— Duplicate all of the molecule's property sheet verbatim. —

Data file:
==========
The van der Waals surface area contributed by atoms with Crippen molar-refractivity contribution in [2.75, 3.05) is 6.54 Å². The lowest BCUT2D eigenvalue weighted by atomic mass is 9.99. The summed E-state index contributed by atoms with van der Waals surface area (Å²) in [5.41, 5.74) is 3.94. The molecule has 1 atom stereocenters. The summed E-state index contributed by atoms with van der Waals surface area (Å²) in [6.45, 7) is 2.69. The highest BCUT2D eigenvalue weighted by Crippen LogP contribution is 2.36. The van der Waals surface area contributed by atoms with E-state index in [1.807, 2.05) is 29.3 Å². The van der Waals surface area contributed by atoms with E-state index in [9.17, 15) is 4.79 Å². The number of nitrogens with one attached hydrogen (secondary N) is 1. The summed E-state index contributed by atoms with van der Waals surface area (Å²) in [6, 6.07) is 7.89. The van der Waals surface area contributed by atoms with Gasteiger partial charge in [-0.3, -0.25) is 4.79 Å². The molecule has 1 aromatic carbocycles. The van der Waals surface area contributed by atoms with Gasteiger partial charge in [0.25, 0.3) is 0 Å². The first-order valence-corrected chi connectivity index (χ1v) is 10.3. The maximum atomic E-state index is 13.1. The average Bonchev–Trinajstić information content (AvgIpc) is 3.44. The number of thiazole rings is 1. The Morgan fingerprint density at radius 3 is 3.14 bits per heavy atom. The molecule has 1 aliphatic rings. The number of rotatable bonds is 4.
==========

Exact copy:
The van der Waals surface area contributed by atoms with Crippen molar-refractivity contribution in [2.75, 3.05) is 6.54 Å². The lowest BCUT2D eigenvalue weighted by atomic mass is 9.99. The summed E-state index contributed by atoms with van der Waals surface area (Å²) in [5.41, 5.74) is 3.94. The molecule has 1 atom stereocenters. The summed E-state index contributed by atoms with van der Waals surface area (Å²) in [6.45, 7) is 2.69. The highest BCUT2D eigenvalue weighted by Crippen LogP contribution is 2.36. The van der Waals surface area contributed by atoms with E-state index in [1.807, 2.05) is 29.3 Å². The van der Waals surface area contributed by atoms with E-state index in [9.17, 15) is 4.79 Å². The number of nitrogens with one attached hydrogen (secondary N) is 1. The summed E-state index contributed by atoms with van der Waals surface area (Å²) in [6, 6.07) is 7.89. The van der Waals surface area contributed by atoms with Gasteiger partial charge in [-0.3, -0.25) is 4.79 Å². The molecule has 1 aromatic carbocycles. The van der Waals surface area contributed by atoms with Gasteiger partial charge in [0.25, 0.3) is 0 Å². The first-order valence-corrected chi connectivity index (χ1v) is 10.3. The maximum atomic E-state index is 13.1. The average Bonchev–Trinajstić information content (AvgIpc) is 3.44. The number of thiazole rings is 1. The Morgan fingerprint density at radius 3 is 3.14 bits per heavy atom. The molecule has 1 aliphatic rings. The number of rotatable bonds is 4.